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County Officials Celebrate Finished Jones Branch Connector in Tysons

County officials celebrated the completion of the Jones Branch Connector today, calling it a vital new link to improve connectivity in Tysons.

The Virginia Department of Transporation (VDOT) and Fairfax County officials held a ribbon-cutting this morning (March 5) at the corner of Scotts Crossing Road and Capitol One Drive in Tysons.

The new half-mile roadway, called Scotts Crossing Road, runs between Jones Branch Drive and Route 123 over the Beltway and includes two lanes of traffic, a bicycle lane and an illuminated sidewalk for pedestrians in each direction, according to a VDOT press release.

“A wide, raised median is also reserved to accommodate future transit,” the press release said.

Though the $60 million price tag for such a short stretch of the road may seem high, Bill Cutler, the district construction engineer for VDOT, said that “it speaks to the complexity of the project.”

In the future, if Fairfax County decides that the overpass no longer makes sense for vehicle and pedestrian traffic, it is designed in such a way that construction crews will be able to strip the concrete and repurpose the project, for example, to become a trolley way, Cutler said.

For now though, “the project is expected to relieve traffic along Route 123, at the Route 123/I-495 interchange and other locations,” the press release said, adding that more than 32,000 vehicles are expected to use Scotts Crossing Road per day by 2040.

Speakers and guests at this morning’s ceremony included Dalia Palchik and Jeff McKay from the Board of Supervisors.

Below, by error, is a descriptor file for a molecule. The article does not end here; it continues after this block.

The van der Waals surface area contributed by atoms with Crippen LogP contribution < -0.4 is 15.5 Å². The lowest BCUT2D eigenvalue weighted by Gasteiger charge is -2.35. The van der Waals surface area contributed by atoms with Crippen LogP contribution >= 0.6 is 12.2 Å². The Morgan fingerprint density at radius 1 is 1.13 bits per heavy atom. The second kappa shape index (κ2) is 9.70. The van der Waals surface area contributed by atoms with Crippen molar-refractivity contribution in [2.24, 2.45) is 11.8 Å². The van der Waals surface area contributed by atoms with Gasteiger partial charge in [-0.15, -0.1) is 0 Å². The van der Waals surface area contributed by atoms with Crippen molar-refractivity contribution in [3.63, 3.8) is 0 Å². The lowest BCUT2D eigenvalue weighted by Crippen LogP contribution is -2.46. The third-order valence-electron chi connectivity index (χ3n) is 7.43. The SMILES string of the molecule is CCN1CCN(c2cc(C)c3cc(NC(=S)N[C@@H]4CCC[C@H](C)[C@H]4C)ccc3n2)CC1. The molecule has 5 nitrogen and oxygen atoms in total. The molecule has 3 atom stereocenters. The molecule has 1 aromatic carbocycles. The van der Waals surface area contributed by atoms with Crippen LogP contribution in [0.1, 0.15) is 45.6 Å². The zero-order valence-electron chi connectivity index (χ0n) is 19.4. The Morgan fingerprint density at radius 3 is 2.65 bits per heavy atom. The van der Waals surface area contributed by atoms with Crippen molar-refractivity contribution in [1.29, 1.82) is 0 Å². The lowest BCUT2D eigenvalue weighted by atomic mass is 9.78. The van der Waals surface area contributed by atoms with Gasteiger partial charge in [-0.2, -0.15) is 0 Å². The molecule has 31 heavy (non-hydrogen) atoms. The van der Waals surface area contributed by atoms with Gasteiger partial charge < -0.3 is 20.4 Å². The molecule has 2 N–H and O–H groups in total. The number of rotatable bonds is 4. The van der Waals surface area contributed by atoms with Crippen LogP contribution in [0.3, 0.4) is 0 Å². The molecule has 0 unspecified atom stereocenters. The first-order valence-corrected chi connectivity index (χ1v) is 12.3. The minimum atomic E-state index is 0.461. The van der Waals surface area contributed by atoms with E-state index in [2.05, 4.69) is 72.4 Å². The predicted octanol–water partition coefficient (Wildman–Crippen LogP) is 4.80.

“This is part of our economic success plan,” Palchik, who represents the Providence District, said. “We know that if we don’t have connectivity [and] mobility, it will make things harder and harder for people to get around enjoy coming and going to work.”

Following up on Palchik’s statement, Cutler said that this new connection will allow people using different modes of transportation to more easily move between the communities and neighborhoods in Tysons.

The project, which was approved by the county in 2010, is the first one to be completed from the Tysons Comprehensive Plan Amendment, according to the press release.

Work on the project started in 2017, and in late 2018, one traffic lane opened in each direction. By January, all four travel lanes were open.

“Final detail work” is expected this month, but shouldn’t impact traffic, according to the press release.

“The completion of the Jones Branch Connector marks a milestone in our collaborative efforts to improve our transportation network to support the growth of Tysons,” McKay said. “This project helps us move more people more efficiently and continues to build upon a grid of streets that encourages the use of multi-modal transportation alternatives.”

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